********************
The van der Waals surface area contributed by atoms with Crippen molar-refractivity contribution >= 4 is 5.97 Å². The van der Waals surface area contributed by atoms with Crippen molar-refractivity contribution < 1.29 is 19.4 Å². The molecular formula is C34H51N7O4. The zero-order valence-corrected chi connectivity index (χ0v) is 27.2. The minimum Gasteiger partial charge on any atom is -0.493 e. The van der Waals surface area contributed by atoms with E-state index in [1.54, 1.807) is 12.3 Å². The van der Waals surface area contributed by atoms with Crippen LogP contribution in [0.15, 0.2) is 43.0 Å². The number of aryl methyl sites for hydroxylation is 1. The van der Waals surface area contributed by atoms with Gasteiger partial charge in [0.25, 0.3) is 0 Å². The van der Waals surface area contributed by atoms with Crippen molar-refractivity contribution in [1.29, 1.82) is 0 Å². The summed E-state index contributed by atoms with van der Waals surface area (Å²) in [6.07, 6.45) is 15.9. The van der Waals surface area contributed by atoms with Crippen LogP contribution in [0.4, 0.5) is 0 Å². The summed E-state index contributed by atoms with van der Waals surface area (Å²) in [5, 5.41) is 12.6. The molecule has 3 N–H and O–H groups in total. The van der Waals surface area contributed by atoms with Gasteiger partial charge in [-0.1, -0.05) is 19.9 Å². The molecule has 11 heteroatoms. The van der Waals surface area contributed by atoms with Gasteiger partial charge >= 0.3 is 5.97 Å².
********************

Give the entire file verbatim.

The van der Waals surface area contributed by atoms with Crippen molar-refractivity contribution >= 4 is 5.97 Å². The van der Waals surface area contributed by atoms with Crippen molar-refractivity contribution < 1.29 is 19.4 Å². The molecular formula is C34H51N7O4. The zero-order valence-corrected chi connectivity index (χ0v) is 27.2. The minimum Gasteiger partial charge on any atom is -0.493 e. The van der Waals surface area contributed by atoms with E-state index in [1.54, 1.807) is 12.3 Å². The van der Waals surface area contributed by atoms with Crippen LogP contribution in [0.15, 0.2) is 43.0 Å². The number of aryl methyl sites for hydroxylation is 1. The van der Waals surface area contributed by atoms with Gasteiger partial charge in [0.25, 0.3) is 0 Å². The van der Waals surface area contributed by atoms with Crippen molar-refractivity contribution in [1.29, 1.82) is 0 Å². The summed E-state index contributed by atoms with van der Waals surface area (Å²) in [6.07, 6.45) is 15.9. The van der Waals surface area contributed by atoms with Crippen LogP contribution in [0.4, 0.5) is 0 Å². The summed E-state index contributed by atoms with van der Waals surface area (Å²) in [5, 5.41) is 12.6. The molecule has 3 N–H and O–H groups in total. The van der Waals surface area contributed by atoms with Gasteiger partial charge in [-0.1, -0.05) is 19.9 Å². The molecule has 11 heteroatoms. The van der Waals surface area contributed by atoms with Gasteiger partial charge >= 0.3 is 5.97 Å².